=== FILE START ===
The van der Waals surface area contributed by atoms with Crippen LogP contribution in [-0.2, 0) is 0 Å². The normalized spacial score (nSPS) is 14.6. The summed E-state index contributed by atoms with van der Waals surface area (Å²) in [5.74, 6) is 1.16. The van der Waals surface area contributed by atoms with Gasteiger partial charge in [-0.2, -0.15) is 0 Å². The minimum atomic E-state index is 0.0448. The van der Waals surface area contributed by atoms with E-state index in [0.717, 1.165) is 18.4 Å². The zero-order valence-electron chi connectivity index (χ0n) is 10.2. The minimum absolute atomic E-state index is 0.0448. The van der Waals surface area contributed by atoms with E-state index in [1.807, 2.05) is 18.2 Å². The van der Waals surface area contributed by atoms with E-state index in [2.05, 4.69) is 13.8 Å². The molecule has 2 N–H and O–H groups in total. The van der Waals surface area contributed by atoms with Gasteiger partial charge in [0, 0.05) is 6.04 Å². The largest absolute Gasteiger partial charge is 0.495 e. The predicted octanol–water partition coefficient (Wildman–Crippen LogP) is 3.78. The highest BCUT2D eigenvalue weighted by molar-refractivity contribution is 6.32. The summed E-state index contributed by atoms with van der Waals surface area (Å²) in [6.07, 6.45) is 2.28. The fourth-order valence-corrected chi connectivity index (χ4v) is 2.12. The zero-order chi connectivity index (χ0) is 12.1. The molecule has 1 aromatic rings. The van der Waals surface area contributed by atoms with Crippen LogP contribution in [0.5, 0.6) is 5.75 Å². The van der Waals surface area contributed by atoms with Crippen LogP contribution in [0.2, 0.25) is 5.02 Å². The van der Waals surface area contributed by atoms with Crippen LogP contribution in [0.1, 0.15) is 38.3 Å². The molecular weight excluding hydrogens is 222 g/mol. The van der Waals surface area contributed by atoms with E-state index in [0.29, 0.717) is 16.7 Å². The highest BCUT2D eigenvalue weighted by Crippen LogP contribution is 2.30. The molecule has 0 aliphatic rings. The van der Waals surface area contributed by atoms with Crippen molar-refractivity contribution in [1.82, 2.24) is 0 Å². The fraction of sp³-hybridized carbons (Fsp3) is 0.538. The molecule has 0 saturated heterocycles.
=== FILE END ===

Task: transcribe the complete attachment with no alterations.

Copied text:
The van der Waals surface area contributed by atoms with Crippen LogP contribution in [-0.2, 0) is 0 Å². The normalized spacial score (nSPS) is 14.6. The summed E-state index contributed by atoms with van der Waals surface area (Å²) in [5.74, 6) is 1.16. The van der Waals surface area contributed by atoms with Gasteiger partial charge in [-0.2, -0.15) is 0 Å². The minimum atomic E-state index is 0.0448. The van der Waals surface area contributed by atoms with E-state index in [0.717, 1.165) is 18.4 Å². The zero-order valence-electron chi connectivity index (χ0n) is 10.2. The minimum absolute atomic E-state index is 0.0448. The van der Waals surface area contributed by atoms with E-state index in [1.807, 2.05) is 18.2 Å². The van der Waals surface area contributed by atoms with E-state index in [2.05, 4.69) is 13.8 Å². The molecule has 2 N–H and O–H groups in total. The van der Waals surface area contributed by atoms with Gasteiger partial charge in [0, 0.05) is 6.04 Å². The largest absolute Gasteiger partial charge is 0.495 e. The predicted octanol–water partition coefficient (Wildman–Crippen LogP) is 3.78. The highest BCUT2D eigenvalue weighted by molar-refractivity contribution is 6.32. The summed E-state index contributed by atoms with van der Waals surface area (Å²) in [6.07, 6.45) is 2.28. The fourth-order valence-corrected chi connectivity index (χ4v) is 2.12. The zero-order chi connectivity index (χ0) is 12.1. The molecule has 1 aromatic rings. The van der Waals surface area contributed by atoms with Crippen LogP contribution in [0.5, 0.6) is 5.75 Å². The van der Waals surface area contributed by atoms with Crippen LogP contribution in [0.2, 0.25) is 5.02 Å². The van der Waals surface area contributed by atoms with Crippen LogP contribution in [0.1, 0.15) is 38.3 Å². The molecular weight excluding hydrogens is 222 g/mol. The van der Waals surface area contributed by atoms with E-state index in [0.29, 0.717) is 16.7 Å². The highest BCUT2D eigenvalue weighted by Crippen LogP contribution is 2.30. The molecule has 0 aliphatic rings. The van der Waals surface area contributed by atoms with Crippen molar-refractivity contribution in [1.82, 2.24) is 0 Å². The fraction of sp³-hybridized carbons (Fsp3) is 0.538. The molecule has 0 saturated heterocycles.